July 29, 2010

Sweet Basil Pesto from the Potager

I've said it often enough......if it weren't for zinnias, sunflowers, and basil in the dead of summer, I'd go crazy.  I kind of go crazy anyway, but that's because of the heat and humidity.  Here it is almost August, and my oldest son has been asking me and asking me       When are you going to make pesto?! Well, finally the slow-poke basil, stymied by the hail and flood, is now performing in sufficient quantities to make a LARGE batch of pesto........which is the only size that works around here.
So let's pick some sweet basil.......
Ignore the other types, just cut the sweet basil........
Yes, this tiny pot of boxwood basil is cute, but save it for a garnish.......even though it tastes just like the sweet stuff
okay......you can bring it in to keep you company, just because it's soooo cute
the big one is nice too in its mossy Guy Wolfe pot

Wash the pretty basil.........the smell of summer     then gather your ingredients:  Basil, of course, Walnuts (because I had them, and I didn't have any pine nuts which are more expensive, anyway.....) Garlic (lots), Parmesan (and Romano if you have it, which I didn't), salt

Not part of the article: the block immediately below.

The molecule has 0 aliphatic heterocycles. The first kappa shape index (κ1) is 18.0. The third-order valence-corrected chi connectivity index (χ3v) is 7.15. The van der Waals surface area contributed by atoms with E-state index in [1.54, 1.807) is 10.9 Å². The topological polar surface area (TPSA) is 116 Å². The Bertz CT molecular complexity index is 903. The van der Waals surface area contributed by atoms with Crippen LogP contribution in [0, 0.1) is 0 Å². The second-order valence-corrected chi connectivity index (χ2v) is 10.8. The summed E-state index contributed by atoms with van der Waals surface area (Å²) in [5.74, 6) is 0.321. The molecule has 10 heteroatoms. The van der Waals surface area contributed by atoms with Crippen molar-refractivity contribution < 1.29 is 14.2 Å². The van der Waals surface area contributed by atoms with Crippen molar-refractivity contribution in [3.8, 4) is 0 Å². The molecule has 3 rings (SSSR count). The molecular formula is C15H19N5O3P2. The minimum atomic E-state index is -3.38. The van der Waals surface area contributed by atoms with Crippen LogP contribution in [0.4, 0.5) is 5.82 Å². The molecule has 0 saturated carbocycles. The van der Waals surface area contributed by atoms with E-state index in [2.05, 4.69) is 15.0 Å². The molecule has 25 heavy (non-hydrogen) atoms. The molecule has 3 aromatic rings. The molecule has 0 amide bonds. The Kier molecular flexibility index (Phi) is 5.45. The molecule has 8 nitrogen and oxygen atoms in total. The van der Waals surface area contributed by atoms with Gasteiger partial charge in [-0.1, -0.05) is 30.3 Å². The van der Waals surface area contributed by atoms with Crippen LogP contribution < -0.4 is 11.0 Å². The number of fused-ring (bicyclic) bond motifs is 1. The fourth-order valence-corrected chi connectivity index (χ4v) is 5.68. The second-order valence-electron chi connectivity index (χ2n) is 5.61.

oh........I forgot.......toast the walnuts

they smell pretty dern good too

put your pasta water on to boil.......I like penne pasta with my pesto (alliteration too, it appears...) this SmartTaste brand is great because it has a TON of fiber in each serving.........then just put as much as you want of each ingredient in the food processor......and give it a whir
penne cooked al dente?
green, glisteny.......gluttony soon to follow

what'd I tell you?           Now serve this delicious yellow watermelon that Sunshine brought over

and there you have it.  The first pesto of the summer......there you go, son!


  1. Try it on wheatberry toast or an english muffin. I also put it on my husband's ham sandwiches for lunch with Miracle whip and cucumbers. The real plus is that if you have a bumper crop of basil, pesto freezes quite well.
    Also, I think the variety of basil you are using might be Genovese (???). I use it for pesto because the leaves are bigger than other basils and you don't have to pick as many leaves for a big batch. True? I defer to the expert!

  2. Absolutely! Genovese is the best, but in a pinch I'll use other big-leaved varieties. Sounds like you're quite the cook, so I'll defer right back! As long as it turns into pesto, and is consumed and enjoyed, I guess that's what counts. The first recipe I ever used for pesto actually had yogurt in it ...........it came from an Italian whose father produced EVOO and imported it to the States......and it was delicious! So many recipes, so little time..........! All of your uses sound scrumptious!


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